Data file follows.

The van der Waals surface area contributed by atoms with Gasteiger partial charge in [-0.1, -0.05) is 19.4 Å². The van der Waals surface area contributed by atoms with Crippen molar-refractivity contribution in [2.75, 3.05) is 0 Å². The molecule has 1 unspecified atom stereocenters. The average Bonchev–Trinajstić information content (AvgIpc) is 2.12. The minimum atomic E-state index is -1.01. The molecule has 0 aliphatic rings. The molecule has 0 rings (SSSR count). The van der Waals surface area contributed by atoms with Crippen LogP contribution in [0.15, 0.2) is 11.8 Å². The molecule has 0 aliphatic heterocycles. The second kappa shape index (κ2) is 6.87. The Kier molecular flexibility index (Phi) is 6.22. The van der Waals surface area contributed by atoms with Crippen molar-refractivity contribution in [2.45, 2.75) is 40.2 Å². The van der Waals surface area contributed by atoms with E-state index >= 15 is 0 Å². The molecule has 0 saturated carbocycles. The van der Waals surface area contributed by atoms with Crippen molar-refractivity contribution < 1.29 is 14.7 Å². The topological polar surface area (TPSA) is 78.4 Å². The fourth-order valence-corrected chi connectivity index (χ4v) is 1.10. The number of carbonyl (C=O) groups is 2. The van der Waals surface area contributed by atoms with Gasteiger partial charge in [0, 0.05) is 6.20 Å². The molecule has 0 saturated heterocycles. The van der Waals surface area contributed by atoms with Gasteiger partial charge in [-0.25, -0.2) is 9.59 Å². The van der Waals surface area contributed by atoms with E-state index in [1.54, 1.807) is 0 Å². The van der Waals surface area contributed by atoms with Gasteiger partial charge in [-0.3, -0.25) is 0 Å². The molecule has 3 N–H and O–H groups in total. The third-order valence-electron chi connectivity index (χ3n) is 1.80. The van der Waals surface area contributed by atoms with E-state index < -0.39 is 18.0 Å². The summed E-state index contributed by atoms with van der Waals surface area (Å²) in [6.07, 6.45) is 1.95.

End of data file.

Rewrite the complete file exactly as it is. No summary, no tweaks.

The van der Waals surface area contributed by atoms with Gasteiger partial charge in [-0.1, -0.05) is 19.4 Å². The van der Waals surface area contributed by atoms with Crippen molar-refractivity contribution in [2.75, 3.05) is 0 Å². The molecule has 1 unspecified atom stereocenters. The average Bonchev–Trinajstić information content (AvgIpc) is 2.12. The minimum atomic E-state index is -1.01. The molecule has 0 aliphatic rings. The molecule has 0 rings (SSSR count). The van der Waals surface area contributed by atoms with Crippen LogP contribution in [0.15, 0.2) is 11.8 Å². The molecule has 0 aliphatic heterocycles. The second kappa shape index (κ2) is 6.87. The Kier molecular flexibility index (Phi) is 6.22. The van der Waals surface area contributed by atoms with Crippen molar-refractivity contribution in [2.45, 2.75) is 40.2 Å². The van der Waals surface area contributed by atoms with E-state index >= 15 is 0 Å². The molecule has 0 saturated carbocycles. The van der Waals surface area contributed by atoms with Crippen molar-refractivity contribution < 1.29 is 14.7 Å². The topological polar surface area (TPSA) is 78.4 Å². The fourth-order valence-corrected chi connectivity index (χ4v) is 1.10. The number of carbonyl (C=O) groups is 2. The van der Waals surface area contributed by atoms with Gasteiger partial charge in [0, 0.05) is 6.20 Å². The molecule has 0 saturated heterocycles. The van der Waals surface area contributed by atoms with Gasteiger partial charge in [-0.25, -0.2) is 9.59 Å². The van der Waals surface area contributed by atoms with E-state index in [1.54, 1.807) is 0 Å². The van der Waals surface area contributed by atoms with Gasteiger partial charge in [-0.3, -0.25) is 0 Å². The molecule has 3 N–H and O–H groups in total. The third-order valence-electron chi connectivity index (χ3n) is 1.80. The van der Waals surface area contributed by atoms with E-state index < -0.39 is 18.0 Å². The summed E-state index contributed by atoms with van der Waals surface area (Å²) in [6.07, 6.45) is 1.95.